What is “fashion”? Why must we have “jobs”? What grows on a “shoe tree”? And why is it that the most well-dressed man in your office is named John? It’s anyone’s guess, but that’s what 2,000 recently surveyed Americans seem to think. Coming in second and third place respectively are guys named Tom and Tim. Rounding out the low end for worst dressed: Mike, Bob, Steve.
Your first question should be what constitutes “well dressed” in the survey. Unfortunately, we can’t tell you that, as it’s never stated. What we do know is that the poll was conducted by Trunk Club, a Nordstrom-owned personal shopper and stylist service that sends clothes directly to your home. In other words, we can assume that “well dressed” to the sort of people who would take a Trunk Club survey probably means, bare minimum, more traditional business casual than, say, dirtbag beach bum. At the high end, a classic office suit, perhaps.
But business casual has shifted dramatically. It used to just mean a button-down shirt, some ill-fitting, probably pleated Dockers and relatively unscuffed dress shoes. But then Silicon Valley came along and made jeans and turtlenecks iconic and hoodies acceptable. (For the record, though, Jeff Bezos is starting to be called a style icon — and it’s not for wearing hoodies.)
Add to this the general continued casualification of workplaces due to large swaths of the population working from home in joggers, and, of course, millennials — who, the survey found, were more likely to turn down a job because of a restrictive dress code — and nowadays, it’s safe to say that being well dressed is highly subjective.
Besides, if grown men are now dressing like teenage weed dealers and ska punks, it’s anyone’s guess what well dressed means at work. Welcome to the era of the casual office bastard. (The survey also found that the best fields to work in if you want to wear whatever you want are marketing, IT and manufacturing. Fields where workers feel the most judged on appearances are accounting, finance, hospitality and realty.)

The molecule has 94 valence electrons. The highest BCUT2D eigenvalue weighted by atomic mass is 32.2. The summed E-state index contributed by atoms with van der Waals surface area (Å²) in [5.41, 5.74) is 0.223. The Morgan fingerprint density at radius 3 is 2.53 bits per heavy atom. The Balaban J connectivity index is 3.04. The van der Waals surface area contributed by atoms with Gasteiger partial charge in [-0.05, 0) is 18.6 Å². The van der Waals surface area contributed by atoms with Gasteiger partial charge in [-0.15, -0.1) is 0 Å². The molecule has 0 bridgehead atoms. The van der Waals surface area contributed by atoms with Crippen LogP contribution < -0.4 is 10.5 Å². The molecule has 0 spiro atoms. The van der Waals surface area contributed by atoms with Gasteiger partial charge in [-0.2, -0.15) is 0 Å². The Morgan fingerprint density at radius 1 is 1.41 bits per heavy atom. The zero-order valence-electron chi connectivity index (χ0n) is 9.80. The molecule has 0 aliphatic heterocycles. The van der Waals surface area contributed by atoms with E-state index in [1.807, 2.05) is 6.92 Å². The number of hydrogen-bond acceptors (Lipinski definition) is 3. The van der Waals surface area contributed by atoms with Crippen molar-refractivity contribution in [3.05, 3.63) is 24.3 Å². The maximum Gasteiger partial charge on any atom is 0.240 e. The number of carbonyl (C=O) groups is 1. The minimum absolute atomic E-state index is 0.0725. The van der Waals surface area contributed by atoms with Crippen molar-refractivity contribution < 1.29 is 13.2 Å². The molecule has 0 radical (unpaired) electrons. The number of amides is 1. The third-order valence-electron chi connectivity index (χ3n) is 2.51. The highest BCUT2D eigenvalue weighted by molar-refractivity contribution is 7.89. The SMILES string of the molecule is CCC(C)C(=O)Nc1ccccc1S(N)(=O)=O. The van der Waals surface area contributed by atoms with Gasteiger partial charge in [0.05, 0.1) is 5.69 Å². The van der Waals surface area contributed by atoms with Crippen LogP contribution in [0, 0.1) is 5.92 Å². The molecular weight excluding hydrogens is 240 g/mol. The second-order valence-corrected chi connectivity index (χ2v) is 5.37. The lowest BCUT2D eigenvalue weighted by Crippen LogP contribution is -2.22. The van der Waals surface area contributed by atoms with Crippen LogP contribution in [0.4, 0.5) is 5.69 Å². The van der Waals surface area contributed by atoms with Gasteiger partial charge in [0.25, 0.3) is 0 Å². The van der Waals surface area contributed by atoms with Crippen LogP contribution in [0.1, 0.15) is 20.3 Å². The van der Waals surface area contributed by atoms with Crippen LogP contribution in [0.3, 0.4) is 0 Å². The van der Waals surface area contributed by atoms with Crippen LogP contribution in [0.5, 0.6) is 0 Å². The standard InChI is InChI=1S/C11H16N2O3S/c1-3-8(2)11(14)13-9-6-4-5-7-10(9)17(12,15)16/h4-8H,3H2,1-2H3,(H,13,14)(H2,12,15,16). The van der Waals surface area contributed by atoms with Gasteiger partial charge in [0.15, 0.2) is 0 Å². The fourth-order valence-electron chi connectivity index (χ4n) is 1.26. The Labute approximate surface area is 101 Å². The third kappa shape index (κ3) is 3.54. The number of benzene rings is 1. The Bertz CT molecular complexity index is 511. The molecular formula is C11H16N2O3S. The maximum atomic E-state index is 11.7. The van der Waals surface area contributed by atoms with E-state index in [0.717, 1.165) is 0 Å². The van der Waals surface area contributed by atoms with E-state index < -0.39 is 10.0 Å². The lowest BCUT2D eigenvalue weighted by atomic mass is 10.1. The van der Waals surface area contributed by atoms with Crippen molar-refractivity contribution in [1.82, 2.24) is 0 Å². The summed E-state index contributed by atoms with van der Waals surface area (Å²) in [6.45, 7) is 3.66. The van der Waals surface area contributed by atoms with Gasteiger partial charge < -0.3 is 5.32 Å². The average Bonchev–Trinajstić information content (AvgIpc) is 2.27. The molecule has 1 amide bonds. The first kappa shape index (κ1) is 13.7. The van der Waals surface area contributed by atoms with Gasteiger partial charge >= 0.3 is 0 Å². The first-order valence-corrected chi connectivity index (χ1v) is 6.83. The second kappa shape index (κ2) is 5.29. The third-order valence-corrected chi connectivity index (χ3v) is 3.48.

But that brings us to men named John and how they might, in reality, still keep the style tight at work over the sartorial drags named Bob or Steve. Johns are a lot of things — the names of saints, the names of generic everymen, the names of top CEOs, and, it must be noted, the second-most popular given name to American men, second only to James.
But I could only think of one office John I’ve worked with recently — former MEL staffer John McDermott — so I ask him.
“That tracks,” he says by text. “I do have a theory that having a strong, old-fashioned American name like John does come with a certain set of expectations that people feel compelled to live up to. And I think this is especially true for the name John, which is a kind of cultural shorthand for the Good Ol’ American Boy. Like Johnny Football. So I think Johns feel like they have to uphold being a John, and part of that might mean putting more thought into how they dress.”
Also, he adds, “I’m a sterling example.”
If the John, Tom and Tim of your office are not doing their part to keep the office easier on the eyes, they have some explaining to do.